Way, way back when I took geology class, I learned a term: Wandering Meander. Google doesn't seem to know what I'm asking about, but I promise it's a thing. A wandering meander is moving body of water that courses back and forth across its floodplain - sort of like the river equivalent of a snake. Here in Wisconsin, there are tons of these streams and rivers.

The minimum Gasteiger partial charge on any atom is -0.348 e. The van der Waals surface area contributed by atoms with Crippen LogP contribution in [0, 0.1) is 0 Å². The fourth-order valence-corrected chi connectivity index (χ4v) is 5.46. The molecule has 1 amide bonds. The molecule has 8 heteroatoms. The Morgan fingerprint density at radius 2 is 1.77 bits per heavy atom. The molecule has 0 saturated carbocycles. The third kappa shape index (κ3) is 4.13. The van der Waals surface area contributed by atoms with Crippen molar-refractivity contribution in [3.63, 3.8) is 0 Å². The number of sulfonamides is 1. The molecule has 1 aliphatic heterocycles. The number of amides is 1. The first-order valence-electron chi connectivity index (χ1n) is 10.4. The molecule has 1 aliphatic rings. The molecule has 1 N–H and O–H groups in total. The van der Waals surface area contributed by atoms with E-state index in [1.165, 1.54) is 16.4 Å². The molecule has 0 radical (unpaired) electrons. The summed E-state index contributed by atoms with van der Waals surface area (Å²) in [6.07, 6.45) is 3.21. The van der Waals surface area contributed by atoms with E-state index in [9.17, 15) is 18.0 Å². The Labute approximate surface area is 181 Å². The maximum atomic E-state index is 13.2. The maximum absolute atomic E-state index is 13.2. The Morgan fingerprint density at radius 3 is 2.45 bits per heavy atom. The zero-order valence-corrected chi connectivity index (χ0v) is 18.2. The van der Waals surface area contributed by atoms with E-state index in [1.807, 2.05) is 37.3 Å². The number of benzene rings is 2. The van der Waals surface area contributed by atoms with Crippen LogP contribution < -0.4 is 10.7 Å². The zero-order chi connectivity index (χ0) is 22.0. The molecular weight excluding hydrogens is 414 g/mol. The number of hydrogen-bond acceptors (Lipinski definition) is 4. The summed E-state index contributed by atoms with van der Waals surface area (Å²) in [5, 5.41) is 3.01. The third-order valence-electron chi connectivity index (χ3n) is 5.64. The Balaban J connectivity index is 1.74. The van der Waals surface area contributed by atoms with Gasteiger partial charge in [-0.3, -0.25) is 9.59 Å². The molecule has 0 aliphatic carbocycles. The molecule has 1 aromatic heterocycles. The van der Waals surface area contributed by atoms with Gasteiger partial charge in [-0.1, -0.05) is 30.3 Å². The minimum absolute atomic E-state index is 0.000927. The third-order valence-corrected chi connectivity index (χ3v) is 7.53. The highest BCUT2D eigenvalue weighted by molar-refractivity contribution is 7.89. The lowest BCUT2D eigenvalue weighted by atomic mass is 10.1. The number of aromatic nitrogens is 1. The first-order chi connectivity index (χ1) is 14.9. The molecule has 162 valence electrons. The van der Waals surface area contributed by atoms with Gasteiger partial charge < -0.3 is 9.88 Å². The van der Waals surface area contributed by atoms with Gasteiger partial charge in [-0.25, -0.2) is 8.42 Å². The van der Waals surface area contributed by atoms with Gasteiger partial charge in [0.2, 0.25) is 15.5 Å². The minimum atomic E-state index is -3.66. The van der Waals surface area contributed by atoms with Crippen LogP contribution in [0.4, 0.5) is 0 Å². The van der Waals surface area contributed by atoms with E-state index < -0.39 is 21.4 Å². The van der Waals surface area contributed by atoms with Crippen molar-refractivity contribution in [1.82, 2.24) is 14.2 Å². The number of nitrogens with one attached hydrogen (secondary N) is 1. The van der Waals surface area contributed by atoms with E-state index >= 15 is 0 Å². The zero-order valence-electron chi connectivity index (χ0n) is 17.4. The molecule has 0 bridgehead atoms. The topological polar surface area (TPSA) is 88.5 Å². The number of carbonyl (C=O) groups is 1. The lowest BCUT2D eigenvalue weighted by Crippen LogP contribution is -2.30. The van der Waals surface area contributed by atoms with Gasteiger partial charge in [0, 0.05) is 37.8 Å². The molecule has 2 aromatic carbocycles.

This behavior, this inability to pick one course and stick to it, is what leads to the creation of ox-bow lakes, among other things. They are very common geological feature that makes some amazing scenery.
I love seeing these meanders along roadways. They always look the same to me, but they're always undulating a little bit. Exaggerating this turn here, cutting that bank there. Over [geological] time, they can utterly change the landscape around them.
Sort of reminds me of a song from Pocahontas...